Christopher P. Marcich, director of Croatian Audiovisual Center, reminded everyone of the results achieved in the 15 years, including over 1,100 co-financed films of all genres and lengths, and over 200 Croatian films screened in cinemas. He emphasised that with increased funding from the Ministry of Culture and Media and other legal obligations, better conditions for national production and the entire sector will be made possible.

The 'Big 70!' panel, which brought together Zagreb Film, Pula Film Festival and the Academy of Dramatic Arts, all connected by this truly impressive 70th anniversary, shared a unanimous notion: "we must focus on film restoration and preserving our film heritage!"

The panel titled '12 Transformations for Stories and the Future,' organised by CED- MEDIA Office Croatia, featured two experienced film professionals: producer Helena Granqvist (Sweden) and screenwriter Valeria Richter (Denmark). They have gained significant experience in the international film and TV industry, covering a wide range of production and writing for feature and documentary films, TV series, as well as financing and organising labs for innovative development, production, and script consultation, creating new training concepts for young talents and experienced filmmakers.

Three representatives of the Location Managers Guild International (LMGI): John Rakich from Canada, who is also the LMGI president, Benjamin Hendriks from the Netherlands, and EJ Richards from the United Kingdom visited Croatia from one end to the other in seven days. They emphasised that Croatia has many undiscovered locations that have not yet appeared on screen, which location managers always seek.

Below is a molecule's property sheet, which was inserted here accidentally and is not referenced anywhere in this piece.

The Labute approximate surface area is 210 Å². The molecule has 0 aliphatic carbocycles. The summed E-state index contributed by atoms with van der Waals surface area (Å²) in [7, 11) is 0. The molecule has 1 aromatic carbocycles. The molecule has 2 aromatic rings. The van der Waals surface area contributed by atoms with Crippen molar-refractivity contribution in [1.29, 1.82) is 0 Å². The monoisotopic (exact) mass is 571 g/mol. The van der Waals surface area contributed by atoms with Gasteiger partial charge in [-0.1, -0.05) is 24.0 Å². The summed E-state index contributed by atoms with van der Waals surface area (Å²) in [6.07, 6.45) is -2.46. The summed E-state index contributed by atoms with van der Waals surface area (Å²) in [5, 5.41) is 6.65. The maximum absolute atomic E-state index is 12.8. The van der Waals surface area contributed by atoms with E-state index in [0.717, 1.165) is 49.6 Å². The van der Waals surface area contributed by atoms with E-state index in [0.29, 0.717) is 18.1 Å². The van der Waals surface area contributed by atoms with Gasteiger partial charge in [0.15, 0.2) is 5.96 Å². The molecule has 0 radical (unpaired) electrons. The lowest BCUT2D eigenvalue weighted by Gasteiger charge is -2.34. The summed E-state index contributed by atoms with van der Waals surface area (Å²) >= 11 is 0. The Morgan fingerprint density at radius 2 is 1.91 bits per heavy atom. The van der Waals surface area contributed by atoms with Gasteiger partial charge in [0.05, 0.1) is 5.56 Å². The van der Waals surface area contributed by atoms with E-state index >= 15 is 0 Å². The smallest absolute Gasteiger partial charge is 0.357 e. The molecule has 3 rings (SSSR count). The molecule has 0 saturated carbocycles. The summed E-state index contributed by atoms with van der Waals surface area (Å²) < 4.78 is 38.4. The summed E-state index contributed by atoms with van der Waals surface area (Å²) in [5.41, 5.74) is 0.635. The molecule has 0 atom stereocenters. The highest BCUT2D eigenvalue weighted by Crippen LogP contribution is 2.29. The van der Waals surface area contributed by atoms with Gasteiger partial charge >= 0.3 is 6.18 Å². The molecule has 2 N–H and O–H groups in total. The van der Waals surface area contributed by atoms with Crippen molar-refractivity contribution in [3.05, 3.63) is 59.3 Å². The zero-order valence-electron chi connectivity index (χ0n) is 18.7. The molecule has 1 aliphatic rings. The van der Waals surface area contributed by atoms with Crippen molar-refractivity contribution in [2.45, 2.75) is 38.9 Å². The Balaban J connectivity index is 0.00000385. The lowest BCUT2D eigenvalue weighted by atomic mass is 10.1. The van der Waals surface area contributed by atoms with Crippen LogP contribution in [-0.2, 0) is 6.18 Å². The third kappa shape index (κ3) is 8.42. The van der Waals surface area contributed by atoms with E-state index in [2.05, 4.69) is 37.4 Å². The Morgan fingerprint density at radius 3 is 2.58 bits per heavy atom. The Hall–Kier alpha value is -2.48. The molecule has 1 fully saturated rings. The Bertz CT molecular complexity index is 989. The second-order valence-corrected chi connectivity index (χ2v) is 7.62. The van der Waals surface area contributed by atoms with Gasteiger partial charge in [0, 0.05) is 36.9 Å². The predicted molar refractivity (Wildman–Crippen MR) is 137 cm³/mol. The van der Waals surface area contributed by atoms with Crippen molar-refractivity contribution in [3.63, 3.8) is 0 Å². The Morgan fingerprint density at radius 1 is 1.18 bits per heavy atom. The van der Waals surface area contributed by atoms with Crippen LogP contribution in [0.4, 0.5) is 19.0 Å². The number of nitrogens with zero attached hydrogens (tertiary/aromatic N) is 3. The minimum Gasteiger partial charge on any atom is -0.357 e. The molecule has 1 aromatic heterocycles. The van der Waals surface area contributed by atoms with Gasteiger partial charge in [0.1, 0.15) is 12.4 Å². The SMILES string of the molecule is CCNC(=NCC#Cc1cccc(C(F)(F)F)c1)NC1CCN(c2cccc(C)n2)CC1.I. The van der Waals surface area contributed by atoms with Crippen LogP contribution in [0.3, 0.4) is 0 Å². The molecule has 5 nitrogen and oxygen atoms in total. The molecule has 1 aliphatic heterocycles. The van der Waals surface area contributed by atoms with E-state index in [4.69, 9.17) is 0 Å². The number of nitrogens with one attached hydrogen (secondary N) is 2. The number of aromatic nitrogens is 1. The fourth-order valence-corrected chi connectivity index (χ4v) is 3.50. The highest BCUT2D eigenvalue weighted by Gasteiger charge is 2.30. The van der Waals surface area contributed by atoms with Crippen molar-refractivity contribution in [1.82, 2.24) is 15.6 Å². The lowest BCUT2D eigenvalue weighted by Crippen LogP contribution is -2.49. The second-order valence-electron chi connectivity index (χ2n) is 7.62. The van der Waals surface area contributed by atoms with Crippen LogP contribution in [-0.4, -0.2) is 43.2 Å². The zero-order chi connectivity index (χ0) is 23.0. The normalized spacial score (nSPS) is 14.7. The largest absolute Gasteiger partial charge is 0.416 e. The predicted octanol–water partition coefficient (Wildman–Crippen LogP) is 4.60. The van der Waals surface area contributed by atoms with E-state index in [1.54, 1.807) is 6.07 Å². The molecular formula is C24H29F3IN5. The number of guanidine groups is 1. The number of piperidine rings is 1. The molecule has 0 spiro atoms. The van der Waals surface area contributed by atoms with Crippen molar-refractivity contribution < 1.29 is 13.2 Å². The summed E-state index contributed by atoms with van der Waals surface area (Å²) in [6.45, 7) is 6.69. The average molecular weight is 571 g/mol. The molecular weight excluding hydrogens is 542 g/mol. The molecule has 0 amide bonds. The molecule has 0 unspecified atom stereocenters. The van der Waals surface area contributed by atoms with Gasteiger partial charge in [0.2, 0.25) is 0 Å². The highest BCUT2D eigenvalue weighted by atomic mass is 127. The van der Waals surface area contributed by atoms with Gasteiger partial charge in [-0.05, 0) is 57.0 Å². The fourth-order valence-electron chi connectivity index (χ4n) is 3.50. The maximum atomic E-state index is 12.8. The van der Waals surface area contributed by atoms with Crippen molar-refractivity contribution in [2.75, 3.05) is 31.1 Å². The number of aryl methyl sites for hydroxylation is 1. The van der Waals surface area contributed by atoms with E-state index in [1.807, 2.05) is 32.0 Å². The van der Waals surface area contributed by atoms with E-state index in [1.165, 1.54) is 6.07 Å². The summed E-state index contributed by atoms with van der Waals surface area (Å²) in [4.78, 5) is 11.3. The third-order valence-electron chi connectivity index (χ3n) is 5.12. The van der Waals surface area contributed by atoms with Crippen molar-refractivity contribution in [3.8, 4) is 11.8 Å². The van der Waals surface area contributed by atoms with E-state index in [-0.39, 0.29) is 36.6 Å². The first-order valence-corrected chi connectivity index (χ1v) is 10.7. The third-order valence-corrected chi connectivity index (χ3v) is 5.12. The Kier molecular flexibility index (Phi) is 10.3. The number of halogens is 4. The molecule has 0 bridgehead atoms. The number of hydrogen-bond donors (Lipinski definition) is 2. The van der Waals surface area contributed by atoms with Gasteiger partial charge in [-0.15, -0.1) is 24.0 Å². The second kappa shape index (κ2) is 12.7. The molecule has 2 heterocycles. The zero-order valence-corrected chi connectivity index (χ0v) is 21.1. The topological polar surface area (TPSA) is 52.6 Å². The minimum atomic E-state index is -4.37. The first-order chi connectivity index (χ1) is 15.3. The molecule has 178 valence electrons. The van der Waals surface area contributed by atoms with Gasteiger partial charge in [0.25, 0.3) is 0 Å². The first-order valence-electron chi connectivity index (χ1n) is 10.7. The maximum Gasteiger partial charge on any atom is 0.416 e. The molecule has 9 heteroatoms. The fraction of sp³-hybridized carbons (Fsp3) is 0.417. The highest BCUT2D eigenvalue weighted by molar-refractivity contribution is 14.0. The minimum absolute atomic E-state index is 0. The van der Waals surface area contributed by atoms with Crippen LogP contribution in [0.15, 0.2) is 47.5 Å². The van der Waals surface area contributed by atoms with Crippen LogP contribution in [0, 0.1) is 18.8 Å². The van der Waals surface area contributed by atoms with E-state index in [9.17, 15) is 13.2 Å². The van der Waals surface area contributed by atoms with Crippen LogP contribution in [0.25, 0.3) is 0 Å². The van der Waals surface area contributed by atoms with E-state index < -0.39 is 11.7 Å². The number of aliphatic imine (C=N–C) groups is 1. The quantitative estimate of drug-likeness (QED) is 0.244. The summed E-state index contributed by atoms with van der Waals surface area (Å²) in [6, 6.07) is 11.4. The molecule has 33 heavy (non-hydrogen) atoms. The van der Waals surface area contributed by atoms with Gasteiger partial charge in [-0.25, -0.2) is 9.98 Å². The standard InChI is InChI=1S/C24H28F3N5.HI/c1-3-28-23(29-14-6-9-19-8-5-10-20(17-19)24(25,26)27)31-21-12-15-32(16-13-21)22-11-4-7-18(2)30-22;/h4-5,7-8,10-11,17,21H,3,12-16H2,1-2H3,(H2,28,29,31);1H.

Every year, the Croatian Film Workers Society selects a feature film to represent Croatia in the Oscar competition in the Best International Feature Film category. This year, the film 'Traces,' the feature debut of director Dubravka Turić and producer Ankica Jurić Tilić, was chosen. Director/scriptwriter/editor Dubravka Turić and Tajana Stanković, responsible for the excellent art design in the film, talked about the journey from the script to Croatia's Oscar candidate. Boško Picula, the panel's moderator, shared predictions from Variety magazine, which placed Traces 26th out of a total of 90 nominated titles.

At the end of the symposium, national and regional distributors, including Igor Stankovic, director of MCF Megacom (Serbia), Boštjan Virc, producer (Slovenia), Slobodan Čiča, regional distribution director for Universal International, Ivor Šiber, producer and distributor (Croatia), and Danijela Fabric Fabijanac, president of the Cinema Network Croatia, discussed the differences in the viewership of Serbian, Slovenian and Croatian films in theatres.